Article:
Warzone leaks reveal the best possible change at the worst possible time

Could a substantial anti-cheat solution finally be on the way?

Call of Duty: Warzone

A major cheating problem has plagued Call of Duty: Warzone since its March 2020 launch, and it has only gotten worse over time.

Despite Activision and Raven Software banning hundreds of thousands of accounts, the cheaters keep coming back — due to Warzone being free-to-play. However, credible leakers from the Call of Duty community seem to have intel that an anti-cheat solution has been in the works for over a year and will be implemented as early as the launch of Season 5.

If true, it’s been a long time coming. And it couldn’t be happening at a better time for a company currently in the spotlight for all kinds of workplace misconduct.

While this has yet to be confirmed by Activision, it’s likely these claims have some degree of validity, especially since Raven itself vaguely acknowledged August 11, 2021 that a solution is in the works:

“Today we banned over 50,000 accounts in Warzone. More importantly, we are listening and hard at work behind the scenes. We will have more info for you soon.”

The implementation of a new anti-cheat system would be a huge win for Warzone, as many players — including influencers — have quit the game due to the sheer number of hackers that won’t stop ruining the fun for others.

Anti-cheat may have been in the works for over a year

Credible leaker Tom Henderson says the anti-cheat software has been in the works for over a year.


According to leakers Tom Henderson and Twitter user @TheGhostofHope, an anti-cheat system has been in the works for a while and will be added to Warzone soon. It could even happen during Season 5, which launches on August 13.

Henderson has a positive track record, confirming that Call of Duty 2021 (aka Vanguard) would be developed by Sledgehammer Games, which ended up being true. TheGhostofHope accurately revealed that Warzone’s Verdansk map would be nuked.

“A new anti-cheat system for the next Call of Duty title has been in development for over a year,” Henderson said on Twitter. “The same system will be implemented into Warzone.”

Following Henderson’s coverage of Call of Duty 2021, he noted that Activision requested that all of the Vanguard-related tweets be removed, further lending credence to the validity of his claims.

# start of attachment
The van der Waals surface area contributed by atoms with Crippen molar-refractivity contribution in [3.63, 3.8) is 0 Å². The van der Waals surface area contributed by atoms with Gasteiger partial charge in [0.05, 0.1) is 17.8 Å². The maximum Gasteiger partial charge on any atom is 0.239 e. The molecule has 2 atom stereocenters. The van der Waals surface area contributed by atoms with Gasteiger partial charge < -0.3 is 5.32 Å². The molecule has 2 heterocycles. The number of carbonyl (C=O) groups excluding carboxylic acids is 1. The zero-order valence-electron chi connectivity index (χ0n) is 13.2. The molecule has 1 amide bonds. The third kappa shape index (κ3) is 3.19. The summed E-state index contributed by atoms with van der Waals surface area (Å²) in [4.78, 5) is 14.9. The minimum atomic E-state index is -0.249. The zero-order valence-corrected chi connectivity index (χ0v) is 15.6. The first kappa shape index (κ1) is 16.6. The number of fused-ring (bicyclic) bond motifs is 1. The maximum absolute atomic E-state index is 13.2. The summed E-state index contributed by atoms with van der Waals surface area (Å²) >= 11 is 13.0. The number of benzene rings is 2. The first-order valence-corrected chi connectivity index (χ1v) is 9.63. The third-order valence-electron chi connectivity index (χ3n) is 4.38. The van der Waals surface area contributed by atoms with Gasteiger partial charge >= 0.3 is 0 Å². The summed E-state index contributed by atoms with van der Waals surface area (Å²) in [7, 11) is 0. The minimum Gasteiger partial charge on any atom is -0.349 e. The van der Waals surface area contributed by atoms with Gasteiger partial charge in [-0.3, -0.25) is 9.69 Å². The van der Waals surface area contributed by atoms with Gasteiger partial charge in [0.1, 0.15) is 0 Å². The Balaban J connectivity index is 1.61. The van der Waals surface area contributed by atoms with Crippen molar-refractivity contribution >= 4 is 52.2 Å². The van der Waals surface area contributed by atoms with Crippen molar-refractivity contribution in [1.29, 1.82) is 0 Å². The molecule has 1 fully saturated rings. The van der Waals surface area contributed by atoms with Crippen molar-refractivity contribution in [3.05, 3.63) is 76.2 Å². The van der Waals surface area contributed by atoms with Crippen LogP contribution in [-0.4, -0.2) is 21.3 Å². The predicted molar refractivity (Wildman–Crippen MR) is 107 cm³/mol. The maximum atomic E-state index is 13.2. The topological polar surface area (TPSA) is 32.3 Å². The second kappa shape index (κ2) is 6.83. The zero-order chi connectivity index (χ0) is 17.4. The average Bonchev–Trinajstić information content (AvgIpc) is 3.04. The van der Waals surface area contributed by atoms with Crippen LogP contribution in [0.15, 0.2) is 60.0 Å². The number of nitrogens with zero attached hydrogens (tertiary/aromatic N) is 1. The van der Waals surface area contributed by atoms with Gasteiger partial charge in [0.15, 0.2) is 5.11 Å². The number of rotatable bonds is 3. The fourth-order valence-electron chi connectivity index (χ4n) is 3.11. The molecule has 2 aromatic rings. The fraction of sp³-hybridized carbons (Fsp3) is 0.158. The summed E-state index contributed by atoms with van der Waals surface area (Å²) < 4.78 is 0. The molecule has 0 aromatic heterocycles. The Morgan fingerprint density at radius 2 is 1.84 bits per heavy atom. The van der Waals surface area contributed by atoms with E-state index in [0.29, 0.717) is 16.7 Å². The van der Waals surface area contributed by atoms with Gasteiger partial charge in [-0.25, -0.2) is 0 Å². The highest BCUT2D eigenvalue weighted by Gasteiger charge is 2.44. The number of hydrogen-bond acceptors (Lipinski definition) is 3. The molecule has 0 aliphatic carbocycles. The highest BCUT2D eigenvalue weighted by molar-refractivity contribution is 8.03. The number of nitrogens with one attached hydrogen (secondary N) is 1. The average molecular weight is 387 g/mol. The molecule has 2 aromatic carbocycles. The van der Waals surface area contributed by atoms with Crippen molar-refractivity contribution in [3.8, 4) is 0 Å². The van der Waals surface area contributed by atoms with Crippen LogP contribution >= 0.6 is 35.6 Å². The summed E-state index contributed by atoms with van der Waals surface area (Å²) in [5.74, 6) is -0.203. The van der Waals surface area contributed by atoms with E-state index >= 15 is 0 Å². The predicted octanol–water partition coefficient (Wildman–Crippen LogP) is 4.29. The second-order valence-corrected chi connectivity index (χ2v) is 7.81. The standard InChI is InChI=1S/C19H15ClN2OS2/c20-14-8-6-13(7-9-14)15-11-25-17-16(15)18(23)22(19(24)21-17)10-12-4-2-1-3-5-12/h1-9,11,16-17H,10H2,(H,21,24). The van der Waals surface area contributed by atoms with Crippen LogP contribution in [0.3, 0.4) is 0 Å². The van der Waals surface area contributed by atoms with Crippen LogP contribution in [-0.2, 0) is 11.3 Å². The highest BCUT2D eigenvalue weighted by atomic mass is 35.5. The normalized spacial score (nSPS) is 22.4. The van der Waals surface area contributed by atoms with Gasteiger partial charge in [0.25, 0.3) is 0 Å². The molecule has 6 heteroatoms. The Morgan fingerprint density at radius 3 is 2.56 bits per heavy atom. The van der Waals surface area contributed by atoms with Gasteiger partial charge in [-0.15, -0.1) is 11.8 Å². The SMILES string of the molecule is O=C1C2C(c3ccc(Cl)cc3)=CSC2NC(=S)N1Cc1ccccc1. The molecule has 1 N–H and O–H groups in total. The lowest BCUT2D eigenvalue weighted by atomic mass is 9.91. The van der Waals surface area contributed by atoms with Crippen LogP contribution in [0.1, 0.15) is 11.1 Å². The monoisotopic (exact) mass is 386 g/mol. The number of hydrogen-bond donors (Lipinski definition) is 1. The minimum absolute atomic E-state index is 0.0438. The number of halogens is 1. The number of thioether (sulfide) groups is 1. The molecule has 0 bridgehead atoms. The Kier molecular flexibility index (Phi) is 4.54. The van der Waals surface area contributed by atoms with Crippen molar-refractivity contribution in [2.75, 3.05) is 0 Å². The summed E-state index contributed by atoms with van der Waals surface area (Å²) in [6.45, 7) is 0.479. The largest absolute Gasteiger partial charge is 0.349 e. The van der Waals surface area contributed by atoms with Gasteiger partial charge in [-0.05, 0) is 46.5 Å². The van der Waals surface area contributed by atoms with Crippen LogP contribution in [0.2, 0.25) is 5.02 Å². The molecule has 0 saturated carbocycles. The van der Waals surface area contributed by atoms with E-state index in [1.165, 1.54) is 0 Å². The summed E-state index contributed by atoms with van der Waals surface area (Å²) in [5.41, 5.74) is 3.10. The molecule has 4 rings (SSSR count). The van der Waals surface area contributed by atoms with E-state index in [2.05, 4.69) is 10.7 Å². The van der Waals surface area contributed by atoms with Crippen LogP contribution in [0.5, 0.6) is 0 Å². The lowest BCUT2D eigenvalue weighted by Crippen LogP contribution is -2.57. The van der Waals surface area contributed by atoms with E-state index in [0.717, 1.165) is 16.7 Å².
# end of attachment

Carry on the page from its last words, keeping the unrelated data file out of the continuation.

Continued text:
Cheaters and hackers have plagued Warzone since its launch

An effective anti-cheat system could be the positive boost Warzone and Activision need.


Cheating has become such a rampant problem in Warzone that it deserves extra attention. Popular content creators like CouRage, TimtheTatMan, and Drift0r (along with many others) have quit Warzone, citing the rampant hacker problem as one of the main reasons for their departure.

Despite bands in the tens or even hundreds of thousands, the problem has steadily gotten worse over the course of the game’s year-long life cycle. In the game’s current state, it’s common to run into one or several cheaters every few matches which is unacceptable given Warzone’s budget and popularity.

Even if players don’t encounter a cheater in a match, each gunfight lost raises suspicion, leading them to question every death. It ruins the fun and is a waste of time since standard battle royale matches in Warzone can last around 30 minutes if you make it until the end.

For this reason, many players have opted to only play on Rebirth Island, a smaller-scale version of Warzone’s battle royale mode but with 40 players instead of 150. These matches last half as long and are home to substantially fewer cheaters. Though, it’s still possible to encounter hackers/cheaters, so it’s not a sure-fire solution.

Banning players is not enough. From the perspective of Raven and Activision, sending out a tweet announcing that tens of thousands of players have been banned feels like a publicity stunt when proportionally it doesn’t make much of a dent in the grand scheme of things. The cheaters need to be blocked from entering in the first place, not just removed after they’re caught.

Given Activision’s lawsuit following the reports of workplace misconduct, you’d think the company would strive to garner as much goodwill from the community as possible. But since Warzone’s launch, the company has yet to fully acknowledge just how bad the cheater problem is, so it’s unclear what will end up happening in this regard.

What is clear is that unless a substantial cheater solution is implemented, Warzone might not be as relevant in the near future.

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